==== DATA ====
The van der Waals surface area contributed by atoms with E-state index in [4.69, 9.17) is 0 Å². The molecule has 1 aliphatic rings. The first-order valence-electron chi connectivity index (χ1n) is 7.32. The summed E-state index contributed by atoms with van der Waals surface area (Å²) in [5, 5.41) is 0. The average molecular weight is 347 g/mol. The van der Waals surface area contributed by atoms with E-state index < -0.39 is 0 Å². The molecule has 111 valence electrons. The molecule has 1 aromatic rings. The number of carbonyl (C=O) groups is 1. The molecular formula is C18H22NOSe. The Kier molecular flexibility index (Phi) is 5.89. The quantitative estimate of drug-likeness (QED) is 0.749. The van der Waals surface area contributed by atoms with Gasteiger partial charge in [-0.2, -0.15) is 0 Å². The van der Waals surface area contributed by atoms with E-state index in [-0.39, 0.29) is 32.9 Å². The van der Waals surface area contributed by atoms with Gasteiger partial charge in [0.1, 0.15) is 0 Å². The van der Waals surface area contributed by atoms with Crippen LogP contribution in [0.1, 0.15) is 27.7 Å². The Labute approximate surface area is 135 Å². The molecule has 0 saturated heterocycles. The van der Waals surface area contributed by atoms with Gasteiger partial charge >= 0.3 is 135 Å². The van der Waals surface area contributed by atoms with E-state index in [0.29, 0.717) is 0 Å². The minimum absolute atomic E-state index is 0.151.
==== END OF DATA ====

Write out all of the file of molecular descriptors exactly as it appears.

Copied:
The van der Waals surface area contributed by atoms with E-state index in [4.69, 9.17) is 0 Å². The molecule has 1 aliphatic rings. The first-order valence-electron chi connectivity index (χ1n) is 7.32. The summed E-state index contributed by atoms with van der Waals surface area (Å²) in [5, 5.41) is 0. The average molecular weight is 347 g/mol. The van der Waals surface area contributed by atoms with E-state index < -0.39 is 0 Å². The molecule has 111 valence electrons. The molecule has 1 aromatic rings. The number of carbonyl (C=O) groups is 1. The molecular formula is C18H22NOSe. The Kier molecular flexibility index (Phi) is 5.89. The quantitative estimate of drug-likeness (QED) is 0.749. The van der Waals surface area contributed by atoms with Gasteiger partial charge in [-0.2, -0.15) is 0 Å². The van der Waals surface area contributed by atoms with E-state index in [-0.39, 0.29) is 32.9 Å². The van der Waals surface area contributed by atoms with Gasteiger partial charge in [0.1, 0.15) is 0 Å². The van der Waals surface area contributed by atoms with Crippen LogP contribution in [0.1, 0.15) is 27.7 Å². The Labute approximate surface area is 135 Å². The molecule has 0 saturated heterocycles. The van der Waals surface area contributed by atoms with Gasteiger partial charge >= 0.3 is 135 Å². The van der Waals surface area contributed by atoms with E-state index in [0.29, 0.717) is 0 Å². The minimum absolute atomic E-state index is 0.151.